verb (used with object)
  1. to seek the favor, affection, or love of, especially with a view to marriage.
  2. to seek to win: to woo fame.
  3. to invite (consequences, whether good or bad) by one's own action; court: to woo one's own destruction.
  4. to seek to persuade (a person, group, etc.), as to do something; solicit; importune.
verb (used without object)
  1. to seek the affection or love of someone, usually a woman; court: He was reminded of his youth when he went wooing.
  2. to solicit favor or approval; entreat: Further attempts to woo proved useless.

Origin of woo

before 1050; Middle English wowe, Old English wōgian
Related formswoo·er, nounwoo·ing·ly, adverbun·wooed, adjective
Dictionary.com Unabridged Based on the Random House Unabridged Dictionary, © Random House, Inc. 2018

Examples from the Web for woos

Contemporary Examples of woos

  • He woos Alexandra, but he is rebuffed by her two older brothers, who distrust any man who has seen the world beyond Nebraska.

  • He woos her with tales of his fraught relationship with Queen Isabella of Spain and his love of the open ocean.

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    The Daily Beast

    September 16, 2009

Historical Examples of woos

  • Olivia woos him as she has wooed Cesario, but with better fortune.

    William Shakespeare

    John Masefield

  • He woos a beauty, and the chivalry of France shall witness his triumph.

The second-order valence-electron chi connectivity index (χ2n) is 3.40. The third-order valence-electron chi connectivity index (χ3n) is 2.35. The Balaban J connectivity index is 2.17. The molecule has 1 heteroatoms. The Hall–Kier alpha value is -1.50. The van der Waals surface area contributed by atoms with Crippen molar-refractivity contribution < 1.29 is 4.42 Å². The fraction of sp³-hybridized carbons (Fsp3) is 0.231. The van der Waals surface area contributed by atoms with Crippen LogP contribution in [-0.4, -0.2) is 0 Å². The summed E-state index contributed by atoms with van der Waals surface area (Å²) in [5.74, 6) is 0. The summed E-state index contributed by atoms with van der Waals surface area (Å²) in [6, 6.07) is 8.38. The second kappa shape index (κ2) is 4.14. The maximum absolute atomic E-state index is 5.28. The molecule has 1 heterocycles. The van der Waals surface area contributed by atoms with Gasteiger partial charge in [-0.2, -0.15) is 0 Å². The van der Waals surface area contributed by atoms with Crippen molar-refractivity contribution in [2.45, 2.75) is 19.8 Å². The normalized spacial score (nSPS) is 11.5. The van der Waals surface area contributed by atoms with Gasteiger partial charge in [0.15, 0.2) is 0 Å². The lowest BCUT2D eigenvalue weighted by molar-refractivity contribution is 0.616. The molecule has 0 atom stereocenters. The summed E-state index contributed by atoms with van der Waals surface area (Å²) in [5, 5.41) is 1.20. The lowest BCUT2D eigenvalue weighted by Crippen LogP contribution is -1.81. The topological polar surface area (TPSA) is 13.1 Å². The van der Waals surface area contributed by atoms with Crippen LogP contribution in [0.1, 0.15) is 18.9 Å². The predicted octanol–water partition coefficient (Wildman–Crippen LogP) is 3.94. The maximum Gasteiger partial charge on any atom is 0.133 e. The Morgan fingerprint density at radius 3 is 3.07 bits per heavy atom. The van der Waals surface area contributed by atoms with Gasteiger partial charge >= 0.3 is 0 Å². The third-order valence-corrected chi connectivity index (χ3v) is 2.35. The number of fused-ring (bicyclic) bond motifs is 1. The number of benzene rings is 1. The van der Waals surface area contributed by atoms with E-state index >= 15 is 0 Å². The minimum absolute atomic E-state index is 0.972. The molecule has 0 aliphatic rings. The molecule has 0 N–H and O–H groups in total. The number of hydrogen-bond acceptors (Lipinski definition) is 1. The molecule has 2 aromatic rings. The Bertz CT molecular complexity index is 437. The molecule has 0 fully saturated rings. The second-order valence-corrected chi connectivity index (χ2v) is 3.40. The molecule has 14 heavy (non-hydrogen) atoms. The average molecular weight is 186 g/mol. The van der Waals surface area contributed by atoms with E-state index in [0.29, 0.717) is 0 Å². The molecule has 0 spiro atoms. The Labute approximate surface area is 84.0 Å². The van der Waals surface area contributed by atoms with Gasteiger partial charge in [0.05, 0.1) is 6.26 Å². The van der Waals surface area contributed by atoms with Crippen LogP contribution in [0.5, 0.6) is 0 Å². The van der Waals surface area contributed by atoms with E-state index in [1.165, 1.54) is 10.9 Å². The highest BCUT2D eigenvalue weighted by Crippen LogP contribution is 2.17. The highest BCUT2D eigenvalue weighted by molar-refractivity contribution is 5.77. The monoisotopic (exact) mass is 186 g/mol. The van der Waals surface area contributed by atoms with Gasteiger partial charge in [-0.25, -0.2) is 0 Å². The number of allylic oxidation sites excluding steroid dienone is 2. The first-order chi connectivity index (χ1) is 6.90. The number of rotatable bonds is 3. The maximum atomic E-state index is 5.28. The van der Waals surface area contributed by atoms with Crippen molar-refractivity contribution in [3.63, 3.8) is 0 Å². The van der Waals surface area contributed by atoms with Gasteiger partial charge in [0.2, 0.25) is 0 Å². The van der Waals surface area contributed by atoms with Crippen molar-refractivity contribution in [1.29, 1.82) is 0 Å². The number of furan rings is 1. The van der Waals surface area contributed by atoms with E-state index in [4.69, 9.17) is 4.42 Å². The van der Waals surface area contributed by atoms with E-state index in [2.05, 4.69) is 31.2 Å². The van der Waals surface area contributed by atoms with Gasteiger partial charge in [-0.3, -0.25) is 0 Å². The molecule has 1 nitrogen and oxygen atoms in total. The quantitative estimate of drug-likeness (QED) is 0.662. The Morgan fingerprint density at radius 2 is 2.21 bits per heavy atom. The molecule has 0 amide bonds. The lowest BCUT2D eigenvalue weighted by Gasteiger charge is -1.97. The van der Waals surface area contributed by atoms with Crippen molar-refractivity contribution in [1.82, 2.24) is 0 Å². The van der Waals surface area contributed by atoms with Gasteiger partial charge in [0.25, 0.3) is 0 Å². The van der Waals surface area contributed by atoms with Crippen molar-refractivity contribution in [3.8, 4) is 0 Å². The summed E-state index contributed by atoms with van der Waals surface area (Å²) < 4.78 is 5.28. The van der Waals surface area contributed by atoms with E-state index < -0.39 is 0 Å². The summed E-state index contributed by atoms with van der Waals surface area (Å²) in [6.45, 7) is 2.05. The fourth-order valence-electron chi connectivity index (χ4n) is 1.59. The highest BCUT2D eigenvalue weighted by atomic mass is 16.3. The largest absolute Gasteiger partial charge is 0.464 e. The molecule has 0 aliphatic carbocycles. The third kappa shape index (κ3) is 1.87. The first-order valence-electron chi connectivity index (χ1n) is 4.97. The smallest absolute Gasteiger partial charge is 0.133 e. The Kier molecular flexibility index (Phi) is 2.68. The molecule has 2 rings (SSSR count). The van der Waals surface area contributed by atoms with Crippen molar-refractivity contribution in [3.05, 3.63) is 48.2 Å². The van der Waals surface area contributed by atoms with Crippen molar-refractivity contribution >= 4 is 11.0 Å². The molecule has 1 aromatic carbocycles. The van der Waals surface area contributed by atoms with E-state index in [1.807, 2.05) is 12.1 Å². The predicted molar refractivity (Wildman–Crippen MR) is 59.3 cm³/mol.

The Duke's Motto

    Justin Huntly McCarthy

  • She woos and is wooed and has no other inducement to bind herself than her own free will.

    British Socialism

    J. Ellis Barker

  • Yet he woos her with the same devotion which a lover shows to his mistress.

    American Sketches

    Charles Whibley

  • It wakens or warns, threatens or gladdens, and woos him back to slumberland.

    In Beaver World

    Enos Abijah Mills

British Dictionary definitions for woos


verb woos, wooing or wooed
  1. to seek the affection, favour, or love of (a woman) with a view to marriage
  2. (tr) to seek after zealously or hopefullyto woo fame
  3. (tr) to bring upon oneself (good or evil results) by one's own action
  4. (tr) to beg or importune (someone)
Derived Formswooer, nounwooing, noun

Word Origin for woo

Old English wōgian, of obscure origin
Collins English Dictionary - Complete & Unabridged 2012 Digital Edition © William Collins Sons & Co. Ltd. 1979, 1986 © HarperCollins Publishers 1998, 2000, 2003, 2005, 2006, 2007, 2009, 2012

Word Origin and History for woos



Old English wogian, of uncertain origin and with no known cognates; perhaps related to woh, wog- "bent, inclined," as with affection.

Online Etymology Dictionary, © 2010 Douglas Harper

Idioms and Phrases with woos


see pitch woo.

The American Heritage® Idioms Dictionary Copyright © 2002, 2001, 1995 by Houghton Mifflin Harcourt Publishing Company. Published by Houghton Mifflin Harcourt Publishing Company.